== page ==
TRAFFIC published a number of estimates of the "loss rate" - the number of orangutans killed in order to get one live orang to a village or city where it can be sold. Quite often both mother and infant are killed if the mother is shot from a tree and falls, so another mother is shot to try again. That's a loss rate of 3. And in shipping the infants, 5 may be packed in one crate in hopes that one animal will arrive alive. If 4 die, that pushes the loss rate to 7. Some researchers estimate average loss rates as high as 15! (See the 2009 paper listed below for more about loss rate assessments.)
The situation is maddening, and even incomprehensible in some ways. What is the Indonesian government doing to stop this "harvesting" of orangutans like they were ears of corn?
Image: Sally Kneidel
Here's a fact that surprises most Americans: the illegal trade in animals and animal parts is the third biggest blackmarket in the world, behind drugs and arms.
Indonesia is an epicenter of this illegal trade, because of the country's rich tropical biodiversity and because of the laissez-faire attitude of the Indonesian government. Although the country has laws to protect species and limit deforestation, the government fails to enforce these laws. Indonesia is also a Party to the Convention on International Trade in Endangered Species (CITES), which prohibits all international commercial trade of endangered species. Yet this treaty, like local legislation, is generally ignored.
I was told by several Indonesian conservation workers that if an Indonesian is found to possess a pet orangutan, the chances of having the animal confiscated or of facing prosecution are extremely low. Rather, the pet owner can, upon discovery of his pet, probably obtain a permit from the government that will allow him to legally keep the orangutan.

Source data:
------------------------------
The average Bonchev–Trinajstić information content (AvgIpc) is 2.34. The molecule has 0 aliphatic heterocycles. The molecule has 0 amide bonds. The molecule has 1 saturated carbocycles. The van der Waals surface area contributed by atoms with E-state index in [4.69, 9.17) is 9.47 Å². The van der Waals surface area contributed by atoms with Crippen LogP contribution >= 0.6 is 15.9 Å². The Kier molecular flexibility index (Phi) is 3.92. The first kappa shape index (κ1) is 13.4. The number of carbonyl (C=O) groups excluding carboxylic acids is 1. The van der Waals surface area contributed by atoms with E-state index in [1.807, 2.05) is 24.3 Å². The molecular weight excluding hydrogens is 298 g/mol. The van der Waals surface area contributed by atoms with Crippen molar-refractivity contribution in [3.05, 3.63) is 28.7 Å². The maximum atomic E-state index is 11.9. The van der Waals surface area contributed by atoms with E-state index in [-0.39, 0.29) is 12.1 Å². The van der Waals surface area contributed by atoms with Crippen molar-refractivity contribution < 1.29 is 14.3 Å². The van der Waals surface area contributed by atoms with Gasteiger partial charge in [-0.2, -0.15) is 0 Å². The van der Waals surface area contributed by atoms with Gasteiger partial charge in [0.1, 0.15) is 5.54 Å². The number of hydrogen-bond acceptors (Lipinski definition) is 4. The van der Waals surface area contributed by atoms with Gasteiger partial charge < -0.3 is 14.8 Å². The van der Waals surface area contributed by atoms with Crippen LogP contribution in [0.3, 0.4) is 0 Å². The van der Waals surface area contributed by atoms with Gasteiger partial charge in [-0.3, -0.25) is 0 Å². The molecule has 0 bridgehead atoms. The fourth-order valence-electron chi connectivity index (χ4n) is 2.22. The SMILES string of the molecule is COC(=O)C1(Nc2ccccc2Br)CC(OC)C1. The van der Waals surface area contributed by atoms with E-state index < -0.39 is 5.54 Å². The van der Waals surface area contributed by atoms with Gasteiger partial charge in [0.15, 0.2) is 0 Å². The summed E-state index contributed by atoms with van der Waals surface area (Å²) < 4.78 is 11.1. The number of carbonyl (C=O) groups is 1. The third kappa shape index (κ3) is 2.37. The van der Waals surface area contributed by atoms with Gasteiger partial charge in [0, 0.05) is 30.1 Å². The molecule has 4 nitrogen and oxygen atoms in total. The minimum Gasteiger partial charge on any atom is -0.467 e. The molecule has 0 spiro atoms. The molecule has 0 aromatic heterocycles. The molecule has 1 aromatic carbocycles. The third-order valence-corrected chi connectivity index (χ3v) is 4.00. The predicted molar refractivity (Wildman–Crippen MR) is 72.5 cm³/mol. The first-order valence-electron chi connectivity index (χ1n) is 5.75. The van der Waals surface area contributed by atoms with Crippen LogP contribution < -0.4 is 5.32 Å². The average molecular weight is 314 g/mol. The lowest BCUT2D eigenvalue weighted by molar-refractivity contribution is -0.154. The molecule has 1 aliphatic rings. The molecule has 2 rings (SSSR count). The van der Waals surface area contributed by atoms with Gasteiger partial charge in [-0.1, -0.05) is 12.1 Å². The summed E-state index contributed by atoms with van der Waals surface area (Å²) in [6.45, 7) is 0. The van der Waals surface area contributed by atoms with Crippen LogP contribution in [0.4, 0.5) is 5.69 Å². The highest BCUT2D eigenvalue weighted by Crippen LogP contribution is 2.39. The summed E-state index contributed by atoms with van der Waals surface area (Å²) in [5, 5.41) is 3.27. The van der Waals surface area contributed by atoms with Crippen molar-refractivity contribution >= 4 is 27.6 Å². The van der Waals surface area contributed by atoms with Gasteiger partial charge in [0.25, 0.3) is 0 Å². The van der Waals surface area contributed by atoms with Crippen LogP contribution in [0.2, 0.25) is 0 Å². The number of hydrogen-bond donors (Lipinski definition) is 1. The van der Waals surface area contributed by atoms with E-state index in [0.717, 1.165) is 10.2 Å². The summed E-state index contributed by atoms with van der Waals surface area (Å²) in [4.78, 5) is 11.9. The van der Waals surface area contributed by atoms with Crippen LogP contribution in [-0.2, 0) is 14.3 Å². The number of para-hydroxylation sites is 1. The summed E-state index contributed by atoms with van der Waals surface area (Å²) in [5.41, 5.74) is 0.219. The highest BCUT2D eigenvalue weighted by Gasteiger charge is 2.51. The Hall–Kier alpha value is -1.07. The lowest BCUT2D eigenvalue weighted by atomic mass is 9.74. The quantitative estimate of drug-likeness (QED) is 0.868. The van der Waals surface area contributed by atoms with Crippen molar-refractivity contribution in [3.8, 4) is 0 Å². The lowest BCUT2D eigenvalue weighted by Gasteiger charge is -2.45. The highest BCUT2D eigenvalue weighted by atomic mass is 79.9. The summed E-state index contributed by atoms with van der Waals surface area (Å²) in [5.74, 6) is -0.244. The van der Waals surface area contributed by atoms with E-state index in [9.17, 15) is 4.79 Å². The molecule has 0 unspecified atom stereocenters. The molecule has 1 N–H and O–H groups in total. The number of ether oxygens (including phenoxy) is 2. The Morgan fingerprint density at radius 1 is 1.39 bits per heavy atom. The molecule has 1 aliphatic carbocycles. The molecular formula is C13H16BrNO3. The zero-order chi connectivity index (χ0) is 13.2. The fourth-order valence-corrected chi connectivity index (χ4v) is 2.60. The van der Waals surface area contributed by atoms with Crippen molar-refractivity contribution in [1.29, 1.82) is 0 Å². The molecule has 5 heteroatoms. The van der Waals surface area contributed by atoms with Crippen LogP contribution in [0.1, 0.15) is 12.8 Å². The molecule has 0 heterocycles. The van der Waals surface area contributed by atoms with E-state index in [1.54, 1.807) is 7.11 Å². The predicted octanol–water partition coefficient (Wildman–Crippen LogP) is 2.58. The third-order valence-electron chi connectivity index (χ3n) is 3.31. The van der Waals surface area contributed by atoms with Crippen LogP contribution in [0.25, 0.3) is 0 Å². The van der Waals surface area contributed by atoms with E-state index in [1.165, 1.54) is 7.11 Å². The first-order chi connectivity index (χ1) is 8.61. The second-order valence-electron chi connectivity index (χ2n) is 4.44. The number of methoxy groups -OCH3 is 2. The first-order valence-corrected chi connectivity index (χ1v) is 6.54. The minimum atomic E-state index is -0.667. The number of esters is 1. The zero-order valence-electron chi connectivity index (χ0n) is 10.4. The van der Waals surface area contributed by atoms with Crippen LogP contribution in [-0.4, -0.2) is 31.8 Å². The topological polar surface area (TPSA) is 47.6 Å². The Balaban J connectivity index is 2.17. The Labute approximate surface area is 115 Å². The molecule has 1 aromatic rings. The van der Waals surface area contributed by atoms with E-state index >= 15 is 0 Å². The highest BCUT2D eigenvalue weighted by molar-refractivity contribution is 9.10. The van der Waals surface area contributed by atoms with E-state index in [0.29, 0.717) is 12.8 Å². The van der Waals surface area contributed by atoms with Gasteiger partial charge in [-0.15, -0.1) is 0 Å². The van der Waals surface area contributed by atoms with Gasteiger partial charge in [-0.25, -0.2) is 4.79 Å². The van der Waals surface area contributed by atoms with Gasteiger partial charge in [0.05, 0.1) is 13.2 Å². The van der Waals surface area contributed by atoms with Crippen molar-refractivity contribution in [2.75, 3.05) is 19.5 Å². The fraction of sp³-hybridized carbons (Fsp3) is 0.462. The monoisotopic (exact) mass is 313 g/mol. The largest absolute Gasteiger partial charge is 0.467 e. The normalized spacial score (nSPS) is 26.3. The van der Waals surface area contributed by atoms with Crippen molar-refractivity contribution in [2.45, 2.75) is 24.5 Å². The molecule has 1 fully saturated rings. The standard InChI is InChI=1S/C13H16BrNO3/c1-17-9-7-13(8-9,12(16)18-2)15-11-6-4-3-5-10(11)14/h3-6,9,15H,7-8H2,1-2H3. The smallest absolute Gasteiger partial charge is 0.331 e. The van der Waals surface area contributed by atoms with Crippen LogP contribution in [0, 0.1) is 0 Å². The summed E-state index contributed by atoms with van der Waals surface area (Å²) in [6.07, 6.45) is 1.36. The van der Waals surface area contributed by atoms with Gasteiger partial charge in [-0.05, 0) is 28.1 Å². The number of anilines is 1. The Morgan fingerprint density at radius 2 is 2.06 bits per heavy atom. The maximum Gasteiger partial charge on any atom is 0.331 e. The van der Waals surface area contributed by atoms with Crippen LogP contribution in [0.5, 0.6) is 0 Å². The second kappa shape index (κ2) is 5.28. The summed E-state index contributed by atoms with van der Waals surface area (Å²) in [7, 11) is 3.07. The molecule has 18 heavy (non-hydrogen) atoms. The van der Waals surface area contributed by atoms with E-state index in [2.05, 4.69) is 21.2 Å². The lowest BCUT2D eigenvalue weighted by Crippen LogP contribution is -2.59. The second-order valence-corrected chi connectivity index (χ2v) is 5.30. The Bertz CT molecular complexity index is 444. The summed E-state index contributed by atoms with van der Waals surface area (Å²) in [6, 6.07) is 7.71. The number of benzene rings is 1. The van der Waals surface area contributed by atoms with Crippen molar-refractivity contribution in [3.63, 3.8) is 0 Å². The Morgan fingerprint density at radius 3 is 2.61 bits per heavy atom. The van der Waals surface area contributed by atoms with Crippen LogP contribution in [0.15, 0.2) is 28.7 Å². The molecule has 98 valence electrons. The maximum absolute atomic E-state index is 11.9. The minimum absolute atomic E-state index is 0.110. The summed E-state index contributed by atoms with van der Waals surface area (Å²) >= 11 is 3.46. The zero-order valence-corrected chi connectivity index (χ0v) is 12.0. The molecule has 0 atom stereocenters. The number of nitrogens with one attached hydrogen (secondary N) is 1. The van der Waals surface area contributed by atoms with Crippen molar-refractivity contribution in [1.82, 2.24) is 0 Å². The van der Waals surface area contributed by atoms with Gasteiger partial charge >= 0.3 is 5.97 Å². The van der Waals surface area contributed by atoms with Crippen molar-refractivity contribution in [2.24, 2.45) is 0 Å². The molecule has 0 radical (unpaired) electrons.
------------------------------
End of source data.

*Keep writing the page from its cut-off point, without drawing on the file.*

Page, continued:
TRAFFIC researcher Vincent Nijman found that, in spite of existing laws and treaties, the number of confiscated orangutans being delivered to rescue centers and the number of new arrivals at local zoos has remained more or less steady over the last 15 years, suggesting that the brisk trade in orangutans is not decreasing.
What should be done?
"TRAFFIC: the wildlife trade monitoring network" is very active in Southeast Asia and has studied the situation closely and made recommendations that hit the nail on the head. Their published papers are excellent sources of information. (See "Publications for more info" below.) When I got home from my studies in Southeast Asia, I sent TRAFFIC copies of all my wildlife-market photos and videos, in case they might be helpful. They're working hard; I want to help!
TRAFFIC's recommendations for reducing the trade in orangutans (I've abbreviated):
1. Better protection of forests is needed - through the Indonesian government, timber and palm-oil companies, and landowners.
2. Wildlife protection laws should be better enforced.
3. Handing out registration letters to make pets "legal" needs to be stopped. Persons whose wildlife-pets are confiscated should face legal charges as a deterrent to others.
4. The relationship between poaching of orangutans and illegal logging should be more thoroughly assessed.
5. The major ports of Indonesia should be monitored better to curb international sales of orangutans.
6. Co-operation between the government and NGOs that work to protect orangutans and rehabilitate confiscated orphans should be increased.
7. Bold and innovative approaches are needed to educate the public with regard to buying, selling, and keeping protected wildlife as pets. (See the 2005b paper listed below for more about these recommendations.)
Publications for more info:
Vincent Nijman. 2005a. Hanging in the Balance: An Assessment of Trade in Orang-utans and Gibbons on Kalimantan, Indonesia. A TRAFFIC Southeast Asia report.
Vincent Nijman. 2009. An Assessment of Trade in Gibbons and Orang-utans in Sumatra, Indonesia. A TRAFFIC Southeast Asia report.
Vincent Nijman. June 2005b. In Full Swing: An Assessment of Trade in Orangutans and Gibbons on Java and Bali. A TRAFFIC Southeast Asia report.
Serge A. Wich et al. 2008. Distribution and conservation status of the orang-utan (Pongo spp.) on Borneo and Sumatra: how many remain? Fauna and Flora International. Oryx 42(3):329-339.
Eric Meijaard et al. August 11, 2010. Hunting a key factor in Orangutan's decline. TRAFFIC home page.
Conservation organizations for more info:
All images by Sally Kneidel, unless otherwise noted.